Tough-talking, loud-mouth mother and grandmother Agnes Brown enjoys her job selling fruit and vegetables on a town market stall; not only that, but it's her only real source of income. But when a vicious land developer selects her stall as the next on his hit list to be removed and replaced, she faces serious livelihood problems ahead. In a bid to keep it up and running, she takes the developer to court in a campaign backed by an extraordinary amount of locals (and die hard fans). With her six children behind her in her plans to thwart these rather criminal businessmen, she enlists the help of an alcohol dependent lawyer and a barrister with an unfortunate case of Tourettes syndrome. Will this mouthy matriarch maintain her Moore Street business? Or has the legendary Mrs Brown finally met her match?
Continue: Mrs. Brown's Boys D'Movie Trailer
Frank Kelly - Stars from Irish stage and TV at the Funeral of actress Susan Fitzgerald at the Three Patrons Church, Rathgar. Susan was the former wife of Gate Theatre director Michael Colgan. - Dublin, Ireland - Wednesday 11th September 2013
Frank Kelly - Frank Kelly & wife Barbara Kelly, Dublin, Ireland - as Niall Toibin receives the Irish Film and Television Academy's Life On Screen Lifetime Tribute Award at the Irish Film Institute Thursday 3rd November 2011
The Deal is a prequel to The Queen only in the sense that it involves historical details that occurred before those in The Queen. It also involves the same writer, director, and star Michael Sheen, who also plays Tony Blair in this film. The movie involves succession to the position of British Prime Minister in the late 1990s, which found young guns Tony Blair and Gordon Brown both riding high in the liberal Labour Party, rapidly becoming the most popular party in the country and one which delivered a crushing defeat to the Conservative Party in the 1997 elections.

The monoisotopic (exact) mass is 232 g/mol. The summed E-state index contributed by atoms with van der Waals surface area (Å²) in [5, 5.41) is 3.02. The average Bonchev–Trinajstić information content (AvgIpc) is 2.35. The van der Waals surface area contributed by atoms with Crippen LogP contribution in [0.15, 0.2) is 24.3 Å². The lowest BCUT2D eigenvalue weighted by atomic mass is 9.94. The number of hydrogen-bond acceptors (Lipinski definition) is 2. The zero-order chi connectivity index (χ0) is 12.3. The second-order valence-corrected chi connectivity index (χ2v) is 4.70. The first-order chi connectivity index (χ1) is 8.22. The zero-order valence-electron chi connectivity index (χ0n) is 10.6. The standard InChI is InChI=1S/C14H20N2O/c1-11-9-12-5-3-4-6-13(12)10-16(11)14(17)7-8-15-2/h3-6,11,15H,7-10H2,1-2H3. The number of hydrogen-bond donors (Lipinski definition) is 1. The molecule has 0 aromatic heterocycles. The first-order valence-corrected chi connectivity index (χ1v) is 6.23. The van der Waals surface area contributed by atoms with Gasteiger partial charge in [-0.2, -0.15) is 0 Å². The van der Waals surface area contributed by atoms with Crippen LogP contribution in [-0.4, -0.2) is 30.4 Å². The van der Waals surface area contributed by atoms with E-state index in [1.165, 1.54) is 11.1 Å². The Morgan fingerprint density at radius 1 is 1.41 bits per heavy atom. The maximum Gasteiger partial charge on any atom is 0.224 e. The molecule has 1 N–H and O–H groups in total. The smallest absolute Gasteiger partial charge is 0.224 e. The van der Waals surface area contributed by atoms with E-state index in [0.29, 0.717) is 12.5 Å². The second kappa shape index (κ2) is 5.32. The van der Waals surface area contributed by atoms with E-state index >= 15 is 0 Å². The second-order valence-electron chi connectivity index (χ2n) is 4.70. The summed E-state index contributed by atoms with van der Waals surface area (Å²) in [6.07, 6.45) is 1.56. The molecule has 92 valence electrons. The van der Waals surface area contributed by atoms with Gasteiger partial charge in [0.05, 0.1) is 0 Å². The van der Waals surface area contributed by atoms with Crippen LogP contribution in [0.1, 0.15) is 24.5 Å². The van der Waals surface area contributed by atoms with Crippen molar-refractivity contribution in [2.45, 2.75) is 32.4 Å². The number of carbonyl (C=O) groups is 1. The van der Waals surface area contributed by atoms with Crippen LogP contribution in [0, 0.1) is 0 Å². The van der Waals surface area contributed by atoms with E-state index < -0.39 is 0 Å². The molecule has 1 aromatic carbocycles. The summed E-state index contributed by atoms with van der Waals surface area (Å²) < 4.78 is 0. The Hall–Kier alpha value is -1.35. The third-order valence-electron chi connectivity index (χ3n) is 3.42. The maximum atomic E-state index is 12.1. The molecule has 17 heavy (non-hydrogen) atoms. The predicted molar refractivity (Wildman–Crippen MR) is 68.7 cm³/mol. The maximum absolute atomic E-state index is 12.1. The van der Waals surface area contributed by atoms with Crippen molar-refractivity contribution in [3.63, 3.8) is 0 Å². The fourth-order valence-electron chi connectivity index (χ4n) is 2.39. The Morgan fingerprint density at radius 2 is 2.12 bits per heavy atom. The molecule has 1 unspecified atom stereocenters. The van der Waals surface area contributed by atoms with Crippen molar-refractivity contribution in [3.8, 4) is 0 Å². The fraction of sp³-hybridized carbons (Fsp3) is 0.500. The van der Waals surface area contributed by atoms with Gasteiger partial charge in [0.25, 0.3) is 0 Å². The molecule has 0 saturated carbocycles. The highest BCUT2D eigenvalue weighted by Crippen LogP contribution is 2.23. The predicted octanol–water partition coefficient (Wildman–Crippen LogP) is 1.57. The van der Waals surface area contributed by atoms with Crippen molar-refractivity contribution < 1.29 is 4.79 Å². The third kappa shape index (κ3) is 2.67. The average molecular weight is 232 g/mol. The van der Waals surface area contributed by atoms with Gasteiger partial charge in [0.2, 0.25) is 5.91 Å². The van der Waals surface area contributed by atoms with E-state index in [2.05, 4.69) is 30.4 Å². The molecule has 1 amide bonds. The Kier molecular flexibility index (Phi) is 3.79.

Continue reading: The Deal (2003) Review
Pete Postlethwaite stars as Guinness-swilling Everyman Hubert, who, for no apparent reason, suddenly turns into a large white rat (he was a white man, they say, so it would be ridiculous for him to turn into a black rat!). That's not the point of the film, though -- the point is that no one seems to care very much about Hubert's predicament, staging a series of mundane problems around Hubert's dilemma. The local reporter wants to write a book about Hubert. Hubert gets tossed into a washing machine. Hubert bites his wife's finger. By the time Hubert suddenly turns back into a man again, we've utterly forgotten why we should care about him in the first place.
Continue reading: Rat Review
Enter Vincent (Allen Leech), a charismatic and thoroughly winning gay fashion student who Shane vaguely knew back at school. The two bump into each other in town, join forces for the flat hunt, and eventually find a nice place with plenty of room for Vincent's extensive vintage wardrobe.
Continue reading: Cowboys & Angels Review
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Tough-talking, loud-mouth mother and grandmother Agnes Brown enjoys her job selling fruit and vegetables on...
Franz Kafka meets Stuart Little in Rat, a presumably witty and clever Irish import that...
One of the sweetest Irish movies to come along since Waking Ned Devine, Cowboys &...